Martin Amis' unfond farewell to the British Lit scene.

He’s Leaving Home
ONCE UPON A TIME, in a realm called England, literary fiction was an obscure and blameless pursuit. It was more respectable than angelology, true, and more esteemed than the study of phosphorescent mold; but it was without question a minority-interest sphere.

In 1972, I submitted my first novel: I typed it out on a second-hand Olivetti and sent it in from the sub-editorial office I shared at The Times Literary Supplement. The print run was 1,000 (and the advance was 250 pounds). It was published, and reviewed, and that was that. There was no launch party and no book tour; there were no interviews, no profiles, no photo shoots, no signings, no readings, no panels, no on-stage conversations, no Woodstocks of the Mind in Hay-on-Wye, in Toledo, in Mantova, in Parati, in Cartagena, in Jaipur, in Dubai; and there was no radio and no television. The same went for my second novel (1975) and my third (1978). By the time of my fourth novel (1981), nearly all the collateral activities were in place, and writers, in effect, had been transferred from vanity press to Vanity Fair.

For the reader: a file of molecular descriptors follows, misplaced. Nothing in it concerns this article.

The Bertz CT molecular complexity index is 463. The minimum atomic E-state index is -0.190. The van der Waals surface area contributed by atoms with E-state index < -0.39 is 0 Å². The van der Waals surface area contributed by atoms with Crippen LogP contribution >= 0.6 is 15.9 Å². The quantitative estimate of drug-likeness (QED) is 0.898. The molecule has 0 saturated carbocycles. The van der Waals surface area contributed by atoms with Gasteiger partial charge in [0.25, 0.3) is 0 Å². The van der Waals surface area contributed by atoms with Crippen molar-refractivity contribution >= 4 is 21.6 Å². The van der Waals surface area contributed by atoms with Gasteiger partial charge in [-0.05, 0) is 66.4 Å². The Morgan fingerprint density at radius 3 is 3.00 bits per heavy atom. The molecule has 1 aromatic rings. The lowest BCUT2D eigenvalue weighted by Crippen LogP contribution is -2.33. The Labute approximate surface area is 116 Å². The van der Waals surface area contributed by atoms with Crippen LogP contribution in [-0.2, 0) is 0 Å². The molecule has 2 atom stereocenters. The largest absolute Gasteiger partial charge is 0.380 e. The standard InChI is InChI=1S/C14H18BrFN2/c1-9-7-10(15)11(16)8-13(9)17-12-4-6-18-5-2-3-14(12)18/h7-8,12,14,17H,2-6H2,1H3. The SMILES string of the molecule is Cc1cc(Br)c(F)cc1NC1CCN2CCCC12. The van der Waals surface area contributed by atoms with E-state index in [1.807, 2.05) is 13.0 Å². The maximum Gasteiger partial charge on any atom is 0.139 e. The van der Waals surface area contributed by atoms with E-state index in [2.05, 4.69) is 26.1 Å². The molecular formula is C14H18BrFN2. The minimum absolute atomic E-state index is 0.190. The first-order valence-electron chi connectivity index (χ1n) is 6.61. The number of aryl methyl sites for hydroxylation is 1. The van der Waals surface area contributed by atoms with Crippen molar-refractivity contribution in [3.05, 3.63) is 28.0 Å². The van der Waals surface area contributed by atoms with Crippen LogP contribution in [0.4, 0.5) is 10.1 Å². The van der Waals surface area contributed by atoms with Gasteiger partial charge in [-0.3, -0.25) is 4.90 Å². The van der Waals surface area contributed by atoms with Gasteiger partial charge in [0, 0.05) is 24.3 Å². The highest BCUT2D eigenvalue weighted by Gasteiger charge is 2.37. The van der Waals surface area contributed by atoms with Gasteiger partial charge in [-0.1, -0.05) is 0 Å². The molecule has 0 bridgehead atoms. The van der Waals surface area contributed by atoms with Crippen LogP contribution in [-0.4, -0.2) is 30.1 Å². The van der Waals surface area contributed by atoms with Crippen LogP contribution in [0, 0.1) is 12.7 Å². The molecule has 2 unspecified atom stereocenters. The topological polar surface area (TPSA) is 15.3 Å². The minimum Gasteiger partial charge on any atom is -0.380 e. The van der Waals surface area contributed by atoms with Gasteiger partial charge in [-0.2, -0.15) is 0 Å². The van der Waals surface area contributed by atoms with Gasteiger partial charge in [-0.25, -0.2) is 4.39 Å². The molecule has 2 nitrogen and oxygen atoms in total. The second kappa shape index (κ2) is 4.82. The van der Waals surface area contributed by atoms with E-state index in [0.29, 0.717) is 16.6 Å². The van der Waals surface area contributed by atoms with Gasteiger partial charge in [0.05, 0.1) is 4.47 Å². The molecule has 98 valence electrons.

What happened in the interim? We can safely say that as the 1970s became the 1980s, there was no spontaneous flowering of enthusiasm for the psychological nuance, the artful simile, and the curlicued sentence. The phenomenon, as I now see it, was entirely media-borne. To put it crudely, the newspapers had been getting fatter and fatter (first the Sundays, then the Saturdays, then all the days in between), and what filled these extra pages was not additional news but additional features. And the featurists were running out of people to write about—running out of alcoholic actors, ne’er-do-well royals, depressive comedians, jailed rock stars, defecting ballet dancers, reclusive film directors, hysterical fashion models, indigent marquises, wife-beating footballers, adulterous golfers, and rapist boxers. The dragnet went on widening until journalists, often to their patent dismay, were writing about writers: literary writers.
Full piece at The New Republic